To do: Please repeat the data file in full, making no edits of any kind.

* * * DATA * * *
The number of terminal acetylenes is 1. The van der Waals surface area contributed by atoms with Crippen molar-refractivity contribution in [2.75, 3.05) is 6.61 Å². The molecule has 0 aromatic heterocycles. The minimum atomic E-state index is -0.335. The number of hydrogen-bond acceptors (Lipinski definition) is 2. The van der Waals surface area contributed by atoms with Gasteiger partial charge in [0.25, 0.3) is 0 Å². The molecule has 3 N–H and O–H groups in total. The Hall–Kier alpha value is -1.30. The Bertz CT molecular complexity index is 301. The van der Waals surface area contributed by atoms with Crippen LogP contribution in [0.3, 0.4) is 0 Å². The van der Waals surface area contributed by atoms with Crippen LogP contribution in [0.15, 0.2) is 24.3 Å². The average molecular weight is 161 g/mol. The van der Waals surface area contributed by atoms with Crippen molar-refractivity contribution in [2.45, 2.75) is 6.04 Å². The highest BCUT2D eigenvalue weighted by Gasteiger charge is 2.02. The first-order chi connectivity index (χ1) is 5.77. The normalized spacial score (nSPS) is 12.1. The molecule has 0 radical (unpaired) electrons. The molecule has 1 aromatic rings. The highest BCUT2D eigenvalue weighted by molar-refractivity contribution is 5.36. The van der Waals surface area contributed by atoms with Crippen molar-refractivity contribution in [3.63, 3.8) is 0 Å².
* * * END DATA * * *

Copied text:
The number of terminal acetylenes is 1. The van der Waals surface area contributed by atoms with Crippen molar-refractivity contribution in [2.75, 3.05) is 6.61 Å². The molecule has 0 aromatic heterocycles. The minimum atomic E-state index is -0.335. The number of hydrogen-bond acceptors (Lipinski definition) is 2. The van der Waals surface area contributed by atoms with Gasteiger partial charge in [0.25, 0.3) is 0 Å². The molecule has 3 N–H and O–H groups in total. The Hall–Kier alpha value is -1.30. The Bertz CT molecular complexity index is 301. The van der Waals surface area contributed by atoms with Crippen LogP contribution in [0.3, 0.4) is 0 Å². The van der Waals surface area contributed by atoms with Crippen LogP contribution in [0.15, 0.2) is 24.3 Å². The average molecular weight is 161 g/mol. The van der Waals surface area contributed by atoms with Crippen molar-refractivity contribution in [2.45, 2.75) is 6.04 Å². The highest BCUT2D eigenvalue weighted by Gasteiger charge is 2.02. The first-order chi connectivity index (χ1) is 5.77. The normalized spacial score (nSPS) is 12.1. The molecule has 0 radical (unpaired) electrons. The molecule has 1 aromatic rings. The highest BCUT2D eigenvalue weighted by molar-refractivity contribution is 5.36. The van der Waals surface area contributed by atoms with Crippen molar-refractivity contribution in [3.63, 3.8) is 0 Å².